Making CRM Integration Work:
Key Insights for Data Management and Custom Integration
How much do you know about the actual practices of making CRM Integration work? I’ve contributed to more projects than I can remember over a thirty-year Marketing career. In this article, I’ll share some key insights for Data Management and Custom Integration into CRM.
There are many brands, technologies and tools available in the Customer Relationship Management and Data Management space today. So many, that naming them is counter-productive. It’s more important to distill the essence. Let’s get the right sequence of actions, first. Then focus on executing each one as best we can.
Business objectives provide the context
To start, identify the specific business needs and goals that your custom CRM integration aims to address. To do this, you’ll need to refer to two internal documents.
Management should provide a copy of the Long-Term Business Strategy, which provides the background Big Picture. It summarizes the current status of the Business, its direction, and major milestones expected along the way. For example, it outlines whether the market is developing or mature. It also addresses whether it is growing, static, consolidating, or shrinking. Additionally, it considers what technology developments are likely and what forces will have an impact on demand or supply. Extract the factors from this document that provide insight into the context you’re operating in.
The second internal document you need is the Go-to-Market Strategy for the Category or Product, typically prepared by the Business Development or Product Management team. This document tells you about the Product’s position along the Adoption Curve and suggests the appropriate communication style (innovator, early adopter, early or late majority). Determine whether the Marketing emphasis should be on promoting existing products or introducing new ones, as well as whether it focuses on targeting new or existing market segments. Examine the total product revenue targets and understand how they break down between acquiring new customers and generating repeat business. Finally, consider the quantities of contracts required to achieve the revenue target. Decide whether you aim for a high volume of low-value contracts or a small volume of high-value contracts.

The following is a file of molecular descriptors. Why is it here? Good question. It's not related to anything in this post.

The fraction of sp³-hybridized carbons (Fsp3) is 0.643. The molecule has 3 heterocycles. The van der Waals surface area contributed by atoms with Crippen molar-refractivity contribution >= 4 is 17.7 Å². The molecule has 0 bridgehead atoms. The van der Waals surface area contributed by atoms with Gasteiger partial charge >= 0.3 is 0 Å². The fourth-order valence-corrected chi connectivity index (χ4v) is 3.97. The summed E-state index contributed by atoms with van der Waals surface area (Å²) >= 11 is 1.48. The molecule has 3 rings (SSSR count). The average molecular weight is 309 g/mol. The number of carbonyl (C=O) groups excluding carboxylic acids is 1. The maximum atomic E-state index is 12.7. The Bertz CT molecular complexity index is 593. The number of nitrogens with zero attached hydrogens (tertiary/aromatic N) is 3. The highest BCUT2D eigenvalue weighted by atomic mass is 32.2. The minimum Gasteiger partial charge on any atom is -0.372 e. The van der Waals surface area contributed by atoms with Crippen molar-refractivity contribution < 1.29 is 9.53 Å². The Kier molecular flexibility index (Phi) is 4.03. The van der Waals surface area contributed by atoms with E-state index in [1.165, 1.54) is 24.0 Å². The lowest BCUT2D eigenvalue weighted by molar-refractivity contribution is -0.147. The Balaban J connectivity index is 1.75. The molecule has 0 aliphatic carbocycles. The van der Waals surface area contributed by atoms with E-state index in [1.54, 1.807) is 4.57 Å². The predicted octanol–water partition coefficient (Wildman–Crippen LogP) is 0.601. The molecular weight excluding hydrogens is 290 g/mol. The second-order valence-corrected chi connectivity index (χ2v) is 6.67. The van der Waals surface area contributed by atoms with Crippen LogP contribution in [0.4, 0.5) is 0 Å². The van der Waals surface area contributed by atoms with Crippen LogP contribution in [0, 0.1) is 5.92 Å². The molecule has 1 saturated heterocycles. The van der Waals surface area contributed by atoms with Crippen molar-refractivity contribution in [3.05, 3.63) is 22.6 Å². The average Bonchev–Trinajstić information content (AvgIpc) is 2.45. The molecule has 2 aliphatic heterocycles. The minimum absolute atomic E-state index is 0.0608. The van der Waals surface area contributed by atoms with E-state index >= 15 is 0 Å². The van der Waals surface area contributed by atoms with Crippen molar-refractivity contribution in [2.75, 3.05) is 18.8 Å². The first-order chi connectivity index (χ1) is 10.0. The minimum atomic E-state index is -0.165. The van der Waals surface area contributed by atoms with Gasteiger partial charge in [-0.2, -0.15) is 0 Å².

The Buyers Journey is a data collection Process
Understanding the business context gives you a solid foundation for achieving your end goal: to ensure that your data management and CRM systems are aligned. Each of the factors described above can – and will – influence the design of the Buyers Journey. Close collaboration between Marketing and Sales will be needed to identify the Touchpoints that are essential to that Journey.
Each Touchpoint represents an opportunity to exchange information. As a vendor of products or services, you provide the Prospect with information about the product (features, functions, benefits, etc.), about your company (credibility, reputation, etc.) and so on. At the same time, you need to design and structure each Touchpoint so that you can gather information about the prospect organisation and the people involved in the planned purchase.
When designing those Touchpoints, it’s helpful to group the data into two categories: explicit and implicit data. Explicit data is provided directly by the Contact themselves, by entering information into a form field. This begins with things like Data Privacy Permission. It continues with personal information like Firstname, Lastname, before moving on to business address details. Implicit data is the behavioural or circumstantial data a Marketer can collect based on the context of the interaction. If the form language on a Product Webpage is English, then the profile can – on clicking SUBMIT – be enriched with hidden data. For example: Language = EN and Purchase Interest = Product Name.